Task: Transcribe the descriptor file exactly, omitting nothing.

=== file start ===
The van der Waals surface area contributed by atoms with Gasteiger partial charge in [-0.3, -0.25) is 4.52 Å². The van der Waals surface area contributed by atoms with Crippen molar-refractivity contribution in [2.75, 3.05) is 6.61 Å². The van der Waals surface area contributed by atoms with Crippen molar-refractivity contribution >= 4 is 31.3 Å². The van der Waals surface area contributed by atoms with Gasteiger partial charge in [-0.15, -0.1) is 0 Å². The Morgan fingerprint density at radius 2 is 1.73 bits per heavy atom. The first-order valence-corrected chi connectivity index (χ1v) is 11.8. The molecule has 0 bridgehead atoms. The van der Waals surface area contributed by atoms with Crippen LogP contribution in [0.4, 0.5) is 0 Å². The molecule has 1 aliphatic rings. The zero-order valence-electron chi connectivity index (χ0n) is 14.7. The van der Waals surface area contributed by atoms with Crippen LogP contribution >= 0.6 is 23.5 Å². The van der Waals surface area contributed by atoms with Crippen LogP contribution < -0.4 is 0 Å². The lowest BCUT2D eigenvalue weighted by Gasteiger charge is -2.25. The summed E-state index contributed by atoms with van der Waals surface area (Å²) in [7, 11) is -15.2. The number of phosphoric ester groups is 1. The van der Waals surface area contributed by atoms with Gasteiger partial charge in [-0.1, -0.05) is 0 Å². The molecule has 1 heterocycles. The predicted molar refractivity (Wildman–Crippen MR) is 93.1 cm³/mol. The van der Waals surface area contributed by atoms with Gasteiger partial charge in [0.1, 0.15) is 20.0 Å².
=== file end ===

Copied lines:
The van der Waals surface area contributed by atoms with Gasteiger partial charge in [-0.3, -0.25) is 4.52 Å². The van der Waals surface area contributed by atoms with Crippen molar-refractivity contribution in [2.75, 3.05) is 6.61 Å². The van der Waals surface area contributed by atoms with Crippen molar-refractivity contribution >= 4 is 31.3 Å². The van der Waals surface area contributed by atoms with Gasteiger partial charge in [-0.15, -0.1) is 0 Å². The Morgan fingerprint density at radius 2 is 1.73 bits per heavy atom. The first-order valence-corrected chi connectivity index (χ1v) is 11.8. The molecule has 0 bridgehead atoms. The van der Waals surface area contributed by atoms with Crippen LogP contribution in [0.4, 0.5) is 0 Å². The molecule has 1 aliphatic rings. The zero-order valence-electron chi connectivity index (χ0n) is 14.7. The van der Waals surface area contributed by atoms with Crippen LogP contribution >= 0.6 is 23.5 Å². The van der Waals surface area contributed by atoms with Crippen LogP contribution < -0.4 is 0 Å². The lowest BCUT2D eigenvalue weighted by Gasteiger charge is -2.25. The summed E-state index contributed by atoms with van der Waals surface area (Å²) in [7, 11) is -15.2. The number of phosphoric ester groups is 1. The van der Waals surface area contributed by atoms with Gasteiger partial charge in [-0.1, -0.05) is 0 Å². The molecule has 1 heterocycles. The predicted molar refractivity (Wildman–Crippen MR) is 93.1 cm³/mol. The van der Waals surface area contributed by atoms with Gasteiger partial charge in [0.1, 0.15) is 20.0 Å².